BBB Tip: Foreign Money Exchange Scams

The script may change -- sometimes it's a Nigerian prince, sometimes a wealthy businessman -- but the ploy is the same. A scam disguised as a chance to make a huge sum of money for helping transfer money.

foreign moneyBe wary of anyone who contacts you out of blue with an “opportunity” to make a fortune by helping him or her get money or valuables out of their home country. Many of these schemes originated in Nigeria, where they violate section 419 of the Nigerian criminal code, hence the label “419” or Nigerian fraud.

How the Scam Works:

You get an email from a government official, member of royalty, or a business owner offering a huge sum for help getting money out of their country. They want you to receive a bank transfer or to help in another capacity. Of course, the transfer does not prove to be easy. There are bribes, taxes, and legal fees to be paid. The scammer asks you to front these costs, which are to be repaid as soon as the money is out of the country. Of course, there are no millions.

Traditionally, scammers claimed to be from Nigeria, but con artists can turn on a dime when it comes to changing their cover stories—today a Nigerian prince, tomorrow a wealthy businessman. The script may change, but the ploy is fundamentally the same.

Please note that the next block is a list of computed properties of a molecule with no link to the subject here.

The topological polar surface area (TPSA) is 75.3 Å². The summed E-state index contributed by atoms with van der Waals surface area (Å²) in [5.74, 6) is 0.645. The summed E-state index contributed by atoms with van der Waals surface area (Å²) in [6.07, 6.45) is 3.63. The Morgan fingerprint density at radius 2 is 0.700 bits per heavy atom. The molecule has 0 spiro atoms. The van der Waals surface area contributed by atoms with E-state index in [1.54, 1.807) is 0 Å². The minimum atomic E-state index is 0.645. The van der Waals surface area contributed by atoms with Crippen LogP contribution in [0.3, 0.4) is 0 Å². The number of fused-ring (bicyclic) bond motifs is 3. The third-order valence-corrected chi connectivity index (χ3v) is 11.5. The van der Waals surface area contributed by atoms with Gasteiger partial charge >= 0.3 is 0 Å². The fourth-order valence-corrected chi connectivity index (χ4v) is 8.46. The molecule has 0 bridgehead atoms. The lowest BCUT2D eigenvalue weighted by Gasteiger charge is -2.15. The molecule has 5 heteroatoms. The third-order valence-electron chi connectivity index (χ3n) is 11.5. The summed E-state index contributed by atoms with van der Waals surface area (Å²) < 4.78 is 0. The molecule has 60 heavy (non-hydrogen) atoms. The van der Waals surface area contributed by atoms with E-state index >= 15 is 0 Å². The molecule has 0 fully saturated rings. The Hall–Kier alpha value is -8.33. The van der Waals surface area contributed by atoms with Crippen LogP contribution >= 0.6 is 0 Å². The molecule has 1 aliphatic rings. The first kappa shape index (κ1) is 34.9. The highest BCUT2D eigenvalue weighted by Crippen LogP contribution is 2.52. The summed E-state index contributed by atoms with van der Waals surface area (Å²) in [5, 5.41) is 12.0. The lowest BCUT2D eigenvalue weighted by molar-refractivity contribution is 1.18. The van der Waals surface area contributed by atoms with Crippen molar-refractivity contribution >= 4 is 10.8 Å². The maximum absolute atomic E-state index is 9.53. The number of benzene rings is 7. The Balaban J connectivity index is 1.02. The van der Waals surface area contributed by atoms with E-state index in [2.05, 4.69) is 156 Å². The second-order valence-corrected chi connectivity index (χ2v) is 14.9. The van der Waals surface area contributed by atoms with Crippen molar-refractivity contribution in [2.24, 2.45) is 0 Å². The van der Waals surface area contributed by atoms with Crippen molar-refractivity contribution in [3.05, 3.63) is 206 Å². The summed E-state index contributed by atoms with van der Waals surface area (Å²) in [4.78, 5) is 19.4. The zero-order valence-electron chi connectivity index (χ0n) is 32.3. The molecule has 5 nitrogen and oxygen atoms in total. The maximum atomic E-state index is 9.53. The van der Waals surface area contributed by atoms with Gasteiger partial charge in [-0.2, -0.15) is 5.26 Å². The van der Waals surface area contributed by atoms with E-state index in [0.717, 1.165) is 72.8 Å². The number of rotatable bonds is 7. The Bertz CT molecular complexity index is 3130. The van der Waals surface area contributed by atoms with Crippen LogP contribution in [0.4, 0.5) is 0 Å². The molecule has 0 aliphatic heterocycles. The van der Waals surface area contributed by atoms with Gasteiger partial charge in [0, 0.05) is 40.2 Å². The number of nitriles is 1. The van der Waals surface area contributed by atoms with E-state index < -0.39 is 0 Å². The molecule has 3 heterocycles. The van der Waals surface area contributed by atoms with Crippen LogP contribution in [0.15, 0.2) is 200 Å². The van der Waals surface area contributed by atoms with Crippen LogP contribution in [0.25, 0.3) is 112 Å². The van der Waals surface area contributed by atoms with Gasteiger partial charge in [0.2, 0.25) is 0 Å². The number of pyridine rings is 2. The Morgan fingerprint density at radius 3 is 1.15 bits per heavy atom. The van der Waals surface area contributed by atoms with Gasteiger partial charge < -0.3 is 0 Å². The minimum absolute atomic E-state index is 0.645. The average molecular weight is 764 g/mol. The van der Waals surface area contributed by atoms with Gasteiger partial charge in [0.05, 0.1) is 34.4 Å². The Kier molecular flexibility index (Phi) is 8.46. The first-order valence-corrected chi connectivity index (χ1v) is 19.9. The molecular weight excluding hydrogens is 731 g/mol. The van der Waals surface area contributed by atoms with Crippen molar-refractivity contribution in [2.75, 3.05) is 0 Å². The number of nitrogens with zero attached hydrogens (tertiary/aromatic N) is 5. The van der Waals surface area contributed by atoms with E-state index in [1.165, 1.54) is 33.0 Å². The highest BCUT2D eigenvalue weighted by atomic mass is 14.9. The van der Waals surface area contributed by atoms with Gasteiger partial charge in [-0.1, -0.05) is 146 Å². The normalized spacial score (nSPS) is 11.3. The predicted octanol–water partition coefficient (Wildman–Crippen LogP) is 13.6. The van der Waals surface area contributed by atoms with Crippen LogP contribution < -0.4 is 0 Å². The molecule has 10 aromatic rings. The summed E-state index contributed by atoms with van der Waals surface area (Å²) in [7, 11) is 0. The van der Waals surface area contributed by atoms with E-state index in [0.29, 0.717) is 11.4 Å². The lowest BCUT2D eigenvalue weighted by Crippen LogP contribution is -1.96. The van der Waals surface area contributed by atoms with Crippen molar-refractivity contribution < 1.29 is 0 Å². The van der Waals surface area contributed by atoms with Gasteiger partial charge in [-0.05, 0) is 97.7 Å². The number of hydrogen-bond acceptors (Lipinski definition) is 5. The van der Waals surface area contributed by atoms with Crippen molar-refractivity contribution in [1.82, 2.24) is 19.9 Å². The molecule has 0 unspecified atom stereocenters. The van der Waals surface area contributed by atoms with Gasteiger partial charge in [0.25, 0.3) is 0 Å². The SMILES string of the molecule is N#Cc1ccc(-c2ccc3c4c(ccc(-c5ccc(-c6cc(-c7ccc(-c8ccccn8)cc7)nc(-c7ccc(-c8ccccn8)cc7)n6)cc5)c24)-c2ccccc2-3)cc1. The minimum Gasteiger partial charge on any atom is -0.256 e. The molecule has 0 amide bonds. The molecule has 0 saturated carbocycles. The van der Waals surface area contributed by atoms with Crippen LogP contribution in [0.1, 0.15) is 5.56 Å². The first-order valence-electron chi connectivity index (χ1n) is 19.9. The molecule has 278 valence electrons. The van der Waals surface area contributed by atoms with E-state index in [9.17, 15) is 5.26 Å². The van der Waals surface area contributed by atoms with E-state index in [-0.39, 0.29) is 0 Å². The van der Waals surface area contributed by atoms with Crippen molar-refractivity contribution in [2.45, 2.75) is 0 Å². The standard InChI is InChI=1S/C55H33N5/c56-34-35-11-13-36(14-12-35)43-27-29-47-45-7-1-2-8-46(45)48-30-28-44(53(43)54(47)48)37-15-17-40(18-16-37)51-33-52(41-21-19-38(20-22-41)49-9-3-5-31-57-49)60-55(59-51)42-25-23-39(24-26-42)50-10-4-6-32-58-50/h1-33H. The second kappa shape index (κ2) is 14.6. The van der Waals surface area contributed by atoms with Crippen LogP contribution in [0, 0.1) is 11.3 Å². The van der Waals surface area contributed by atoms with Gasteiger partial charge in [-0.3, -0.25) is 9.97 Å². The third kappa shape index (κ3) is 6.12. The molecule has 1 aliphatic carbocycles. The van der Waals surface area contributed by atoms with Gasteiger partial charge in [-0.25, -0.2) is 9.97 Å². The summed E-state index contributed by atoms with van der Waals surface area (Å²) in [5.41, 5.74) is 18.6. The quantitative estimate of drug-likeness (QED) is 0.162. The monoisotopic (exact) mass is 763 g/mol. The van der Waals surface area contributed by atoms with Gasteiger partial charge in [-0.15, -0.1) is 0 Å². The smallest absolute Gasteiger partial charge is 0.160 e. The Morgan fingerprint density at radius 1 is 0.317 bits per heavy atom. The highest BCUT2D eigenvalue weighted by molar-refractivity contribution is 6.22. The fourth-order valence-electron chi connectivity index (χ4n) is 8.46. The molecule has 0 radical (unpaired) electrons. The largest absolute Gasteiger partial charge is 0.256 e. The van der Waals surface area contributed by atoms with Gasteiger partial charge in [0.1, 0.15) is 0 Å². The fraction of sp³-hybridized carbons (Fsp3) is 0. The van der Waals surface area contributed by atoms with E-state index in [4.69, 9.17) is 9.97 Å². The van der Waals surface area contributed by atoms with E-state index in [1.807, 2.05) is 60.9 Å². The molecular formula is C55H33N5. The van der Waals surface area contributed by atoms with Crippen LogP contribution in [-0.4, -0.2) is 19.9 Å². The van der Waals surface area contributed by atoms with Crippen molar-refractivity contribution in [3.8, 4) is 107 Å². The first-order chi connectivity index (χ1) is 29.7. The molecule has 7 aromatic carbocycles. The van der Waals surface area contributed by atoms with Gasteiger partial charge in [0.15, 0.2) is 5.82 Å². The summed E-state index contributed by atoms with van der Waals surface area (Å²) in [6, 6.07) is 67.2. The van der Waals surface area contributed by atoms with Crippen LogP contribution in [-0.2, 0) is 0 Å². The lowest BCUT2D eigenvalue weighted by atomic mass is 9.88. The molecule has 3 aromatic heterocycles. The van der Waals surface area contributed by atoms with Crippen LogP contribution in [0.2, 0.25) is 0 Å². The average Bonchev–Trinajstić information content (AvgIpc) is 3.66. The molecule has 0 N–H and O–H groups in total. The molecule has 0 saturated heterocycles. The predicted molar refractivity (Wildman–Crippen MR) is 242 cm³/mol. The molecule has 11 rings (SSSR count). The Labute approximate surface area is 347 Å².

Tips to Spot This Scam: 

  • Be wary of strangers offering money. If an opportunity just falls in your lap (or your inbox) and appears too good to be true, it probably is. Be especially wary of individuals claiming to be overseas. Scammers often claim to be traveling or living overseas in order to avoid direct contact with the target. 
  • Be suspicious of transactions that involve additional fees. Scammers will often tempt you with a great offer (lottery winnings, a share of an inheritance) and request additional fees to further the transaction. Never share bank account numbers or other personally identifying information (PII) with someone you’ve never met.

To report a scam, go to BBB Scam Tracker.

To learn how to protect yourself, go to “10 Steps to Avoid Scams”.

Last Reviewed: March 7, 2017